Francisca is a PhD Candidate in the Emmett Interdisciplinary Program in Environment and Resources (E-IPER) at Stanford University. She studies how social contexts and interactions influence how individuals and communities respond to environmental change and climate risk. Prior to her doctoral studies, she worked for eight years on air quality, coastal pollution, and marine policy issues for nonprofits and government agencies, including the Energy Foundation, Earthjustice, the San Francisco Public Utilities Commission, and the White House Council on Environmental Quality. She received a master's degree in coastal marine science and management from UC Santa Barbara and a BA in history from Yale University. Francisca grew up in northern California and Vermont and considers both coasts her home.

Current Research and Scholarly Interests

Francisca studies how social contexts and interactions influence how individuals and communities respond to environmental change and climate risk. Her research investigates how individuals make protective health decisions in response to wildfire smoke, what motivates coastal users to take pro-environmental action in a declining coral reef environment on Maui, Hawaiʻi, and the ways that fishing communities engage with coastal restoration efforts and adaptation in southeastern Louisiana.

As an interdisciplinary scholar, Francisca draws on theories from multiple fields including environmental sociology, conservation and social psychology, and decision science, while using mixed methods, such as surveys, semi-structured interviews, and participant observation. Many of her projects are collaborative and community-engaged, grounding her research in place-based needs and amplifying local and Indigenous voices on issues of adaptation and climate justice.

All Publications

  • A path forward for qualitative research on sustainability in the COVID-19 pandemic. Sustainability science Santana, F. N., Hammond Wagner, C., Berlin Rubin, N., Bloomfield, L. S., Bower, E. R., Fischer, S. L., Santos, B. S., Smith, G. E., Muraida, C. T., Wong-Parodi, G. 2021: 1–7


    The unique strengths of qualitative research, through in-depth inquiry and identification of unexpected themes and linkages, is essential to our growing understanding of COVID-19's impacts on the social world and its intersection with sustainability science. However, many challenges-physical, psychological, and ethical in nature-face qualitative researchers during the pandemic, as social distancing and travel restrictions prevent in-person field work. In this paper, we outline the essential contributions of qualitative study to sustainability science, discuss current challenges, and in turn, provide recommendations for researchers.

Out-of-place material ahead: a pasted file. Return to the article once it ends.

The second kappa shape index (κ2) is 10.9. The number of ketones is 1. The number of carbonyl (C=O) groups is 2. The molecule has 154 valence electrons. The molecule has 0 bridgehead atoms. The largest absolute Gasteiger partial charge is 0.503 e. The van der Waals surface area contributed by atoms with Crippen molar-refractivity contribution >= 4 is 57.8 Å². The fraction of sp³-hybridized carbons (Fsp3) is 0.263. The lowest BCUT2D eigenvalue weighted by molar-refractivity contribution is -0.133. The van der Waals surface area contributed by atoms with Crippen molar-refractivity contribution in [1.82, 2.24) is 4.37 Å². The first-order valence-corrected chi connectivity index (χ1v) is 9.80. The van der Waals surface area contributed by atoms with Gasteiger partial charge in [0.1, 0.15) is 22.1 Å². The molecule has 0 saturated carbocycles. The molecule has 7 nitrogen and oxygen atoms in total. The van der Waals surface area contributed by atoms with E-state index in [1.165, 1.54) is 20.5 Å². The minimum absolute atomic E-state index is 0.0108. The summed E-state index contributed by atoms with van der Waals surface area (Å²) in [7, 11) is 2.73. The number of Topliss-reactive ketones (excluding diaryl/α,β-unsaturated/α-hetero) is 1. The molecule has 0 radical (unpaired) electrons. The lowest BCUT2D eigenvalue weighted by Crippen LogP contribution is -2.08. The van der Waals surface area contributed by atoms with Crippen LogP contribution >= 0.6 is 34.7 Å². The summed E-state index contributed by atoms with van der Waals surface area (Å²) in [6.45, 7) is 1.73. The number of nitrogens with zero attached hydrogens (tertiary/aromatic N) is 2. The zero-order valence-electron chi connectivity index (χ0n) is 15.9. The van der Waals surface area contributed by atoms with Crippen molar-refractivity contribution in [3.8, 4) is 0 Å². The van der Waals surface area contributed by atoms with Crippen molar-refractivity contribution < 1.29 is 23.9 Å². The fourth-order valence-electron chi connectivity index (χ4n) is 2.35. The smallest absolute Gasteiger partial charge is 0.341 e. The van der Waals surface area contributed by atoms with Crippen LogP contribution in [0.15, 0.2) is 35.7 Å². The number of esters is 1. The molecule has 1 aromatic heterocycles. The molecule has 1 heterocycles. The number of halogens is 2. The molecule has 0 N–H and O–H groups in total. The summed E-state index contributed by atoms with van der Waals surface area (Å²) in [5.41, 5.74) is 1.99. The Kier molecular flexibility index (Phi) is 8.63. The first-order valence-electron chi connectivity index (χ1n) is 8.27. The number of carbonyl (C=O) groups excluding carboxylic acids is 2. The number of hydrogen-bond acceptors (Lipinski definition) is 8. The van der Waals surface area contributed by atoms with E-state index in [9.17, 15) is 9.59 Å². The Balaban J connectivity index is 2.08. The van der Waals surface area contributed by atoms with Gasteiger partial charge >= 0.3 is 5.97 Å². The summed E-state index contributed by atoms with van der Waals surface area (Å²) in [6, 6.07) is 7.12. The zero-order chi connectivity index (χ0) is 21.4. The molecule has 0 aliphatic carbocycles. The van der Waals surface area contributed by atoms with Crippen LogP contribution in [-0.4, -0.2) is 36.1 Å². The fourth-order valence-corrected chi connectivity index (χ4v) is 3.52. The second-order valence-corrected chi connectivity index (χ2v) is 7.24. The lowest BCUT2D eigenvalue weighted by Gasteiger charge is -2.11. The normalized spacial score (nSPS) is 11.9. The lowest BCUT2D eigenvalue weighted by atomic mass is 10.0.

View details for DOI 10.1007/s11625-020-00894-8

    View details for PubMedID 33495701

  • How adaptive capacity shapes the Adapt, React, Cope response to climate impacts: insights from small-scale fisheries CLIMATIC CHANGE Green, K. M., Selgrath, J. C., Frawley, T. H., Oestreich, W. K., Mansfield, E. J., Urteaga, J., Swanson, S. S., Santana, F. N., Green, S. J., Naggea, J., Crowder, L. B. 2021; 164 (1-2)
  • Psychological factors and social processes influencing wildfire smoke protective behavior: Insights from a case study in Northern California CLIMATE RISK MANAGEMENT Santana, F. N., Gonzalez, D. X., Wong-Parodi, G. 2021; 34
  • Responding to simultaneous crises: communications and social norms of mask behavior during wildfires and COVID-19 ENVIRONMENTAL RESEARCH LETTERS Santana, F. N., Fischer, S. L., Jaeger, M. O., Wong-Parodi, G. 2020; 15 (11)